Verizon angered a lot of customers - and even the FCC - when it announced it would start "throttling" unlimited data users on its 4G LTE network. That means the company would purposely slow down customers' data connection when the network became too congested. But, the company has now reversed course and trashed those plans to the delight of some customers and government regulators.
The change of heart isn't that surprising since Verizon's biggest competition has ramped up efforts recently to steal away customers. AT&T and Sprint have recently gone back and forth with limited-time promotions that can double the amount of data customers get on certain family plans.
Instead of angering customers with the unpopular policy and driving them into the arms of the competition, Verizon chose to do away with the plan.
Verizon hasn't promised to end throttling altogether, though. It's just not going to target unlimited 4G LTE users specifically.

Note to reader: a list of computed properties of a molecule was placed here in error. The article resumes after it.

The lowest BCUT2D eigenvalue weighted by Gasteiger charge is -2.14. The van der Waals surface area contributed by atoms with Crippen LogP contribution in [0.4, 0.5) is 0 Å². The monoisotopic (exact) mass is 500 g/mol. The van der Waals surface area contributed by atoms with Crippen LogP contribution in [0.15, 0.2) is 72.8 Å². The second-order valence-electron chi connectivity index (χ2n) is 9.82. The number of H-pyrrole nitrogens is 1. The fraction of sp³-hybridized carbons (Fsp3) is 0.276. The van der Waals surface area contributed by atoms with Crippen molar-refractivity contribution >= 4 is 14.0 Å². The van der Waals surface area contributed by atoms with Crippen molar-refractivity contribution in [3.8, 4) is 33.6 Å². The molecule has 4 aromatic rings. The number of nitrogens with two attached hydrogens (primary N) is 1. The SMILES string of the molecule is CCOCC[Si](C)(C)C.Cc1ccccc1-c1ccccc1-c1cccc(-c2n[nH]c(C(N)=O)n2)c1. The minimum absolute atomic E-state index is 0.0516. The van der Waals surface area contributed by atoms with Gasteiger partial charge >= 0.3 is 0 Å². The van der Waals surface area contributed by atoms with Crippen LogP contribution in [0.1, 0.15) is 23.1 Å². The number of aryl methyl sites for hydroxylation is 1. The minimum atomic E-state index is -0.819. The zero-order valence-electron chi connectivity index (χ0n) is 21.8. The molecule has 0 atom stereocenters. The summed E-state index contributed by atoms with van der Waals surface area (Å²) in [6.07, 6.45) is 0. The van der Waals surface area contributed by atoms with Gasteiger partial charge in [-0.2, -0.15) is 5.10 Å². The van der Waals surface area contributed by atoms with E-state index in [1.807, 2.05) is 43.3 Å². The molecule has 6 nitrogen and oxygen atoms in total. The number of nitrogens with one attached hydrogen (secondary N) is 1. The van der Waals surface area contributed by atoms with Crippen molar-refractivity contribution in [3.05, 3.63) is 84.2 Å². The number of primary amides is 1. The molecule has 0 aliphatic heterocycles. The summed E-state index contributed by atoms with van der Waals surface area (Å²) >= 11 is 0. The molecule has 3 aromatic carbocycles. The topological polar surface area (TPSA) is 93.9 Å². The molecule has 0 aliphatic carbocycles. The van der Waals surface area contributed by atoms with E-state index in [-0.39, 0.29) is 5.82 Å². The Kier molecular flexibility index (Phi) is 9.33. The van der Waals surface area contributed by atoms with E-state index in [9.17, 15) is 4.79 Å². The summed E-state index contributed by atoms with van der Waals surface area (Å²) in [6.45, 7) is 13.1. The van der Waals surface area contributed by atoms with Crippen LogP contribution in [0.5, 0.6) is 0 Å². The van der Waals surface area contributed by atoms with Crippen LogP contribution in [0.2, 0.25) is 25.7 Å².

Data throttling isn't anything new. Verizon has been using the practice with unlimited 3G customers for years now. All major carriers practice some form of throttling to take pressure off of cell sites when they become too crowded.
Since 2011, Verizon has throttled 3G users who have unlimited data plans when they connect to congested cell sites if they fall within the top five percent of data users. That's 4.7GB or more per month.
The FCC wasn't complaining about throttling in general, just how Verizon chose who to slow down. FCC Chairman Tom Wheeler said that Verizon is throttling unlimited users specifically to try and get people who use a ton of data every month to switch to limited data plans that will cost them more in overage charges every month. That's because Verizon no longer offers unlimited data plans, but some users have contracts with the service grandfathered in.
Sadly, this isn't good news for all Verizon customers. This decision only affects users on the 4G LTE network. There are no plans to quit throttling unlimited 3G data users.